Talking to Parents About Myopia Gets More Pediatric Patients in My Office Chair

April 15, 2024

By Jamie Brosof, OD

The first step in our office is starting the conversation about myopia management with my patients who are parents — especially if the parents are myopic. My goal with these conversations is to strongly encourage them to bring their kids in for a comprehensive eye exam. 


Photo Credit: E+, Getty Images

I started working in optometry as a technician at my father’s practice in Philadelphia when I was 16 years old. It began as an after-school job, and at the time, I had no intention of pursuing optometry as a career. However, that experience ultimately led me to the eye care field for the rest of my professional life. After graduating from NECO in 2018, I worked a few independent contracting jobs, both private and corporate, before joining my father — at what is now our practice — full-time in 2020.

Prescribing Myopia Management
I was first introduced to myopia management as a student under Dr. Fuensanta Vera-Diaz at NECO. As a -9.00D myope myself, I immediately knew this was an area of optometry I would be incorporating into my practice. I put my first myopic pediatric patient into VTI’s NaturalVue Multifocal 1 Day contact lenses with the goal of myopia management in early 2019. He is 16 years old now, still wearing the lenses, and is stable to his original prescription from 2019!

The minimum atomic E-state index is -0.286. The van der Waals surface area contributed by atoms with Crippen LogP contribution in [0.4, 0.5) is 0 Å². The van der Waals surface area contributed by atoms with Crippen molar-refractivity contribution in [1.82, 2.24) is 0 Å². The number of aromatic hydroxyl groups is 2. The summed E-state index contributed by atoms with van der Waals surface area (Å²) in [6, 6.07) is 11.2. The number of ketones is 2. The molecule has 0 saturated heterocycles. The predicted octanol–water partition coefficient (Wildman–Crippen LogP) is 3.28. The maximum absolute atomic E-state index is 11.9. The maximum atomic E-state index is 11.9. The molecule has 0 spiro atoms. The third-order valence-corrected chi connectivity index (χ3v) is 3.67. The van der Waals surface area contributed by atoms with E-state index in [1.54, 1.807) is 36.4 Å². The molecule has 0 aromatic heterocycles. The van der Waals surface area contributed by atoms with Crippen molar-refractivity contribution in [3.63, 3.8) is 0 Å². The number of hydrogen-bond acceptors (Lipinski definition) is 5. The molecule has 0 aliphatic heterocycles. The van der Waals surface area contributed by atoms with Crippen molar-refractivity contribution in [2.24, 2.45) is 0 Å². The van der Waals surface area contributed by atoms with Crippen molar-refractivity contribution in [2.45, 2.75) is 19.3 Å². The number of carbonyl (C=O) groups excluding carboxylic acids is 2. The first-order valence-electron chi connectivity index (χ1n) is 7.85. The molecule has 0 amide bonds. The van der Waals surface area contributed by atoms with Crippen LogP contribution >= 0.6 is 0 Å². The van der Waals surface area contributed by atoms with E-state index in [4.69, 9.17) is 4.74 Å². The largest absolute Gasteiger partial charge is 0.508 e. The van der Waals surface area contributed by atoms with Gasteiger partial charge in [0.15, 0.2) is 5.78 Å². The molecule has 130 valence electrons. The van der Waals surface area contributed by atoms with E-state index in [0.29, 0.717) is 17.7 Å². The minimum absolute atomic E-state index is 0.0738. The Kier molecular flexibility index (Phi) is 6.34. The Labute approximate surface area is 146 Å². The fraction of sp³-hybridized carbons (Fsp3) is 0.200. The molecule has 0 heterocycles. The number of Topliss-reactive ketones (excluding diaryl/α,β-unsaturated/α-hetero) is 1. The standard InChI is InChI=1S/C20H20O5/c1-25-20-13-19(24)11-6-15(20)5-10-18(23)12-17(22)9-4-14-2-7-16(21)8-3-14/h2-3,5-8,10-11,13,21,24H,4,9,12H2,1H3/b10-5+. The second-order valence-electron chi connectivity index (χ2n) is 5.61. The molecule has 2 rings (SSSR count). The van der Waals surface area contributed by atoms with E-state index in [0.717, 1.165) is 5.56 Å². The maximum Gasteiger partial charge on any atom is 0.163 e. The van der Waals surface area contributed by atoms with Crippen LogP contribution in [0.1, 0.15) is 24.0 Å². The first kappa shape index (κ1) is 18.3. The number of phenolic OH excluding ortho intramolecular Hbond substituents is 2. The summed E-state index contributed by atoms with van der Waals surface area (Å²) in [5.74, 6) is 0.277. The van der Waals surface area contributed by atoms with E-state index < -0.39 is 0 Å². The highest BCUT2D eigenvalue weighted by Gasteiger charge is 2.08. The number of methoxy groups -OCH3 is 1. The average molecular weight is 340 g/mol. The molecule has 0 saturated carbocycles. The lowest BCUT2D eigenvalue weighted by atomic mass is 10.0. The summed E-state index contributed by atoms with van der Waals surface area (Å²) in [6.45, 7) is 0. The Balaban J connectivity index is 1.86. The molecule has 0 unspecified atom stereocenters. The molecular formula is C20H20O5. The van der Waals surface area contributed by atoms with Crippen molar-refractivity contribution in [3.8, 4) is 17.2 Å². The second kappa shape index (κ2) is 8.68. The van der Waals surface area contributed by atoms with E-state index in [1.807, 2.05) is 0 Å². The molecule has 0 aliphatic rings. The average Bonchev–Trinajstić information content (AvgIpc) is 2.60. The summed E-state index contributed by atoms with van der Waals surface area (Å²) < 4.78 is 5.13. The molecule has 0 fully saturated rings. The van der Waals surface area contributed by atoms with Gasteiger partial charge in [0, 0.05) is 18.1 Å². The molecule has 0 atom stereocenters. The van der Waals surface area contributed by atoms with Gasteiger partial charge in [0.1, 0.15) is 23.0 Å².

Initially, I did not have a separate myopia management protocol as part of my practice. If I felt a patient would benefit from myopia management, I would speak to the patient and parents and work together to formulate a treatment plan. I created a brochure for parents that discusses risks associated with myopia, their child’s risk, and myopia management options. I also continued to improve my education by attending myopia management CE and became certified with CooperVision’s MiSight 1 day contact lenses in 2021.

As of now, I mainly offer multifocal soft contact lenses to my myopic children, and in limited cases, low-dose atropine. I plan on starting to offer orthokeratology lenses soon, and I can’t wait for the FDA to approve some of the next-generation spectacle lens options we’ve seen other countries benefit from over the last few years. 

Creating a Treatment Plan
Over the last few years, we’ve created a standard myopia management treatment plan that can be altered as needed for each child. The starting point is always distance center multifocal soft contact lenses, as I feel the evidence is strongest for this treatment method. However, the lens we choose depends on the child and their parents. I usually prescribe either MiSight or NaturalVue Multifocal 1 Day, but I’m willing to reach for other brands for kids with high cylinder, and/or parents who are particularly cost-conscious. In cases where soft contact lenses just are not an option for whatever reason, I prefer low-dose atropine over no action at all.

I’m open to combination therapy, when necessary, but I’ve been lucky that nearly all my distance-center soft contact lens kids have been stable or mostly stable with their solo treatment.

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Dr. Brosof’s office, Pennsylvania Optometrics, treats patients of all ages, though she talks to all parents about myopia. 

Talking with Parents Paves the Way